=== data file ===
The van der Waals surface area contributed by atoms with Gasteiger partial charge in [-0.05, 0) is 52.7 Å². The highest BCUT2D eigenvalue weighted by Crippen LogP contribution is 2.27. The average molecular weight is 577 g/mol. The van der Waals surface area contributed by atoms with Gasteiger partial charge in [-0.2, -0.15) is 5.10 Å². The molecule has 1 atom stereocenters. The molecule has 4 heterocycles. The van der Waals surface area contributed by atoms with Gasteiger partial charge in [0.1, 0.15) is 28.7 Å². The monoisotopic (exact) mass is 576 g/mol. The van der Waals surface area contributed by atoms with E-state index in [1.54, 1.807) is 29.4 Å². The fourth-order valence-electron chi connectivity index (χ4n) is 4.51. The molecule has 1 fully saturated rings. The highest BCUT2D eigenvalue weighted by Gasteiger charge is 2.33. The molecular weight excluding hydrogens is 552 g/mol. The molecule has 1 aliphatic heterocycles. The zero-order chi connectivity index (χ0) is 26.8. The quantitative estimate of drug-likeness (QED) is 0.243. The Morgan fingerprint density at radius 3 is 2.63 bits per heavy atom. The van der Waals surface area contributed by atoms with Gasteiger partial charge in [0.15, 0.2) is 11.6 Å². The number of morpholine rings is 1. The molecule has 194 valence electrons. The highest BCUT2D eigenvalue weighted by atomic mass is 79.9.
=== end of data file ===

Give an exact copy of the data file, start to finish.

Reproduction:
The van der Waals surface area contributed by atoms with Gasteiger partial charge in [-0.05, 0) is 52.7 Å². The highest BCUT2D eigenvalue weighted by Crippen LogP contribution is 2.27. The average molecular weight is 577 g/mol. The van der Waals surface area contributed by atoms with Gasteiger partial charge in [-0.2, -0.15) is 5.10 Å². The molecule has 1 atom stereocenters. The molecule has 4 heterocycles. The van der Waals surface area contributed by atoms with Gasteiger partial charge in [0.1, 0.15) is 28.7 Å². The monoisotopic (exact) mass is 576 g/mol. The van der Waals surface area contributed by atoms with E-state index in [1.54, 1.807) is 29.4 Å². The fourth-order valence-electron chi connectivity index (χ4n) is 4.51. The molecule has 1 fully saturated rings. The highest BCUT2D eigenvalue weighted by Gasteiger charge is 2.33. The molecular weight excluding hydrogens is 552 g/mol. The molecule has 1 aliphatic heterocycles. The zero-order chi connectivity index (χ0) is 26.8. The quantitative estimate of drug-likeness (QED) is 0.243. The Morgan fingerprint density at radius 3 is 2.63 bits per heavy atom. The van der Waals surface area contributed by atoms with Gasteiger partial charge in [0.15, 0.2) is 11.6 Å². The number of morpholine rings is 1. The molecule has 194 valence electrons. The highest BCUT2D eigenvalue weighted by atomic mass is 79.9.